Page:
Pairings | Potted shrimps
The best food pairings with white burgundy
White burgundy includes a multitude of wines from generic bourgogne blanc to the grandeur of a Bâtard-Montrachet or Corton-Charlemagne. But it’s the affordable wines that I’m focussing on in this post. What type of food do they pair with best?
White burgundy - and that includes Chablis - is of course chardonnay but ranges from the lean minerality of Chablis (which I’ve dealt with in a separate post) to the sumptuous richness of a Meursault.
The two things that will affect your food pairing is whether the wine is oaked and the age of the wine. Oh, and the price. It’s safe to assume, barring some Chablis, that most of the more expensive wines will have received some oak ageing. Oak-aged wines like Meursault can carry richer sauces or deeply savoury dishes like roast chicken - and even turkey. But to sum it up in one word you're on safe ground with dairy, especially cream and butter.
Fish cooked in butter (like sole meunière), a buttery roast chicken, buttery sauces like hollandaise or béarnaise, potted shrimps (a British delicacy - small brown shrimps preserved in spiced (generally mace and a touch of cayenne) butter). The richer the dish the fuller-bodied wine it can take.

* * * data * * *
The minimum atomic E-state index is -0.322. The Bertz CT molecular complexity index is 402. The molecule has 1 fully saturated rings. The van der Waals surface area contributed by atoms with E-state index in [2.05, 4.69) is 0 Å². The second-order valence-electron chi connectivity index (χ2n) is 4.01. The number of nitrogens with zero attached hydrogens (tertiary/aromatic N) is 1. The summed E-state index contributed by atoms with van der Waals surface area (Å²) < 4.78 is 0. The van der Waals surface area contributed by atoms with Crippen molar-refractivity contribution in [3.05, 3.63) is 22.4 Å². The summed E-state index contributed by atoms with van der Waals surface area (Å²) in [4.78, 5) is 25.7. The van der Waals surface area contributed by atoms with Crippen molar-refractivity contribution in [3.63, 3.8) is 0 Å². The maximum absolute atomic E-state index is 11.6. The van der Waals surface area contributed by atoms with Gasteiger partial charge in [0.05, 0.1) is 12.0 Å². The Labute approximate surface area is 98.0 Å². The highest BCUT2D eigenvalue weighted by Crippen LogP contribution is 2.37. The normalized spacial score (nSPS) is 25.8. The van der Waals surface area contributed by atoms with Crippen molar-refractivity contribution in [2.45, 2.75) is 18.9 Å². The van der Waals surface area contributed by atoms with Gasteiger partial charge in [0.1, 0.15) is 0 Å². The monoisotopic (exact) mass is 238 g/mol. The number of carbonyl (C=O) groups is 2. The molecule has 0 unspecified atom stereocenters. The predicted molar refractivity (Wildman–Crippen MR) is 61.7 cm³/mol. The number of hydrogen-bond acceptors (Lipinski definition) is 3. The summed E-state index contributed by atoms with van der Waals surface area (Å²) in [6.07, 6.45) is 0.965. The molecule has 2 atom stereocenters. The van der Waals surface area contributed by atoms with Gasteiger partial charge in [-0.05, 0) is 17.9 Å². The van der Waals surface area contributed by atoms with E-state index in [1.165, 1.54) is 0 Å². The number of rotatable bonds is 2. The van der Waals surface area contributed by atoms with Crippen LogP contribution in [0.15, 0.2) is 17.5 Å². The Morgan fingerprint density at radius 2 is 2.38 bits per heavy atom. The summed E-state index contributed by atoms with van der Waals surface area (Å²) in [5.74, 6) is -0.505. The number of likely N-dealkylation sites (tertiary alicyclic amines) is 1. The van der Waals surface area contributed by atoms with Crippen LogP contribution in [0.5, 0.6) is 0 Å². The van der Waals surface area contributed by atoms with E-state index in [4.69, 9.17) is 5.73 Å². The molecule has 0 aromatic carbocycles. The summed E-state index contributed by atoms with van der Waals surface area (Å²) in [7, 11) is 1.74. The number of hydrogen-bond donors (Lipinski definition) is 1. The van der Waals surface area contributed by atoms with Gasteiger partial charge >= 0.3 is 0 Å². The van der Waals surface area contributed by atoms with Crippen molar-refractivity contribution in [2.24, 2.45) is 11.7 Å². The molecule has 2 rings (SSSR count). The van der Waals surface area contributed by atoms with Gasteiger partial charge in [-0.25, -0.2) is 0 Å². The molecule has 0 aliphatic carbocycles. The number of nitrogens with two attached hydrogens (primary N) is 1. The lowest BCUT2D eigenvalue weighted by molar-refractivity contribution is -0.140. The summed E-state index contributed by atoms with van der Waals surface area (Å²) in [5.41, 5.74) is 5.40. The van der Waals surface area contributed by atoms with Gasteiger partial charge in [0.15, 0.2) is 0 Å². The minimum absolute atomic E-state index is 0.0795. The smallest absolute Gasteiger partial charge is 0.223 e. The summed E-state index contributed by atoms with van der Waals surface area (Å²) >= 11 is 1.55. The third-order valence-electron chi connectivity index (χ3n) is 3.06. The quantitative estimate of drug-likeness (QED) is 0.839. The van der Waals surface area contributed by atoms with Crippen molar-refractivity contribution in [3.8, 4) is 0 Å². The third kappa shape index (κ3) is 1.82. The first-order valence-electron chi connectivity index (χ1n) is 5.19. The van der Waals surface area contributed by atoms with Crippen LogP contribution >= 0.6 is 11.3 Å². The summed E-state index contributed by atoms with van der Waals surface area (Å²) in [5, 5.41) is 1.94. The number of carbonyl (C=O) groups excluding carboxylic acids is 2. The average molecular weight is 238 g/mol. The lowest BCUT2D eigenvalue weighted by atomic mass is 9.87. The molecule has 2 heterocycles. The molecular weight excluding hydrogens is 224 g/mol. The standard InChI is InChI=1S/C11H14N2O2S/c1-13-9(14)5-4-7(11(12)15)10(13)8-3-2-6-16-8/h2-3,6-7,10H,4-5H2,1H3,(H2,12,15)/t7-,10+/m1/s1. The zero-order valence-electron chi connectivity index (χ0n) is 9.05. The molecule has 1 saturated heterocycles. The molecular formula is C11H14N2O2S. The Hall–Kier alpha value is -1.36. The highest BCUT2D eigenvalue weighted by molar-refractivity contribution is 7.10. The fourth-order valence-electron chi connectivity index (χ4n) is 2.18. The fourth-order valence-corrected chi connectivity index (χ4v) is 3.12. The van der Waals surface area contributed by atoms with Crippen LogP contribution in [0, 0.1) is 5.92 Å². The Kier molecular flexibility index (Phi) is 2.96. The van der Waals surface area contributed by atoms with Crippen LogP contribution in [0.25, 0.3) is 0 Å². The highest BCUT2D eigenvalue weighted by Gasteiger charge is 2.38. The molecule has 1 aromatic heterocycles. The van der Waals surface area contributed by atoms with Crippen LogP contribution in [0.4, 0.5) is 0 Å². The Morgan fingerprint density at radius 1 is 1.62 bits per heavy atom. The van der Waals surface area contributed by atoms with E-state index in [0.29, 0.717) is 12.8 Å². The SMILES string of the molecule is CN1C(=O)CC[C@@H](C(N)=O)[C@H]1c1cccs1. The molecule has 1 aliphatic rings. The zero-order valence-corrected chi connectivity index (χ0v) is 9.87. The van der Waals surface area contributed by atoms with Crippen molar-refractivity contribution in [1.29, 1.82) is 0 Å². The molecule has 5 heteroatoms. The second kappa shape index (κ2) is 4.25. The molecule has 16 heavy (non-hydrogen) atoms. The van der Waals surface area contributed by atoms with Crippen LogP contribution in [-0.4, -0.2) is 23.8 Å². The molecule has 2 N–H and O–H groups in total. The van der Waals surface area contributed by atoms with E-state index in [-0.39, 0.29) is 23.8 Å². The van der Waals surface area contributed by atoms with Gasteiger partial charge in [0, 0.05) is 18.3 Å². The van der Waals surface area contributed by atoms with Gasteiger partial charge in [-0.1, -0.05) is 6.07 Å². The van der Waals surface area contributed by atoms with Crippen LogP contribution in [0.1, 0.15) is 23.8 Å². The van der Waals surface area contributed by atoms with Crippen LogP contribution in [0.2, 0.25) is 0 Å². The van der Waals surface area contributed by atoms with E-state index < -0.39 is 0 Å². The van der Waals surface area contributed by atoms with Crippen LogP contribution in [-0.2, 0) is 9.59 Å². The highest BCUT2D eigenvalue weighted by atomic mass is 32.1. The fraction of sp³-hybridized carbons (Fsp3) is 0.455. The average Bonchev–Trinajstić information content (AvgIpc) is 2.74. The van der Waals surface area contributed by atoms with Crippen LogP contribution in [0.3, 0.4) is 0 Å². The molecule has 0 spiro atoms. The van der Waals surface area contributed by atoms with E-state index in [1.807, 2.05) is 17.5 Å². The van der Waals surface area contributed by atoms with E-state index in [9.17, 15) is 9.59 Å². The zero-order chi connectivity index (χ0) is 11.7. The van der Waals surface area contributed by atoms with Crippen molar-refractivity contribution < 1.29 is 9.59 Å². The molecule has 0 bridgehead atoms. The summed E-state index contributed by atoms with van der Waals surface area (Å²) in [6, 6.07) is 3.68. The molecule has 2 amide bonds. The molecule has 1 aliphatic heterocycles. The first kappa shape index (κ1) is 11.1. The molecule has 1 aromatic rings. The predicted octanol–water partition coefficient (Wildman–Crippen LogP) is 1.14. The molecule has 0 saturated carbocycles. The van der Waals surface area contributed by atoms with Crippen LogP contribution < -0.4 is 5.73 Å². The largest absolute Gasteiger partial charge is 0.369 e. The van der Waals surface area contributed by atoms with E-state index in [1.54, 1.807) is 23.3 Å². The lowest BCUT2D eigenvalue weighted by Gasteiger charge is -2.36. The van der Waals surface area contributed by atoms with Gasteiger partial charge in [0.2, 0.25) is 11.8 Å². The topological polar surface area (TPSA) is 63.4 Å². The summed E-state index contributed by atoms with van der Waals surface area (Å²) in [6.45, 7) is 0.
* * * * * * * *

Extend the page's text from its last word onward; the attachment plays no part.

Creamy and even slightly cheesy sauces
Simply cooked fish
Most fish pairs well with white burgundy but salmon - cooked simply rather than, say, given the teriyaki treatment is particularly good. That includes salmon fishcakes
Good - as you can see here - when you have a classy white burgundy such as a Puligny-Montrachet (or cheaper Saint-Aubin) to show off
Delicate white crabmeat is lovely with a young unoaked or subtly oaked white burgundy. Brown crabmeat, particularly served baked with cheese is better with a richer or more mature one
Think button or wild mushrooms such as chanterelles rather than dark, richly flavoured porcini or portobello ones which tend to be better with a red burgundy. White burgundy is great matched with a mushroom risotto (but that’s back to that creamy texture again) or even mushrooms on toast.
Cauliflower purée or soup
Cooked cauliflower with a degree of caramelisation really shows off a good white burgundy. So it’s perfect for a dish that includes cauliflower purée, a cauliflower soup or on-trend cauliflower steaks.
The ideal side to enhance the match with a good piece of fish. Fennel purée does the trick too
Like Caerphilly and Chaource. White burgundy can be a great pairing with cheese provided it’s not too strong.
For more food pairing ideas see
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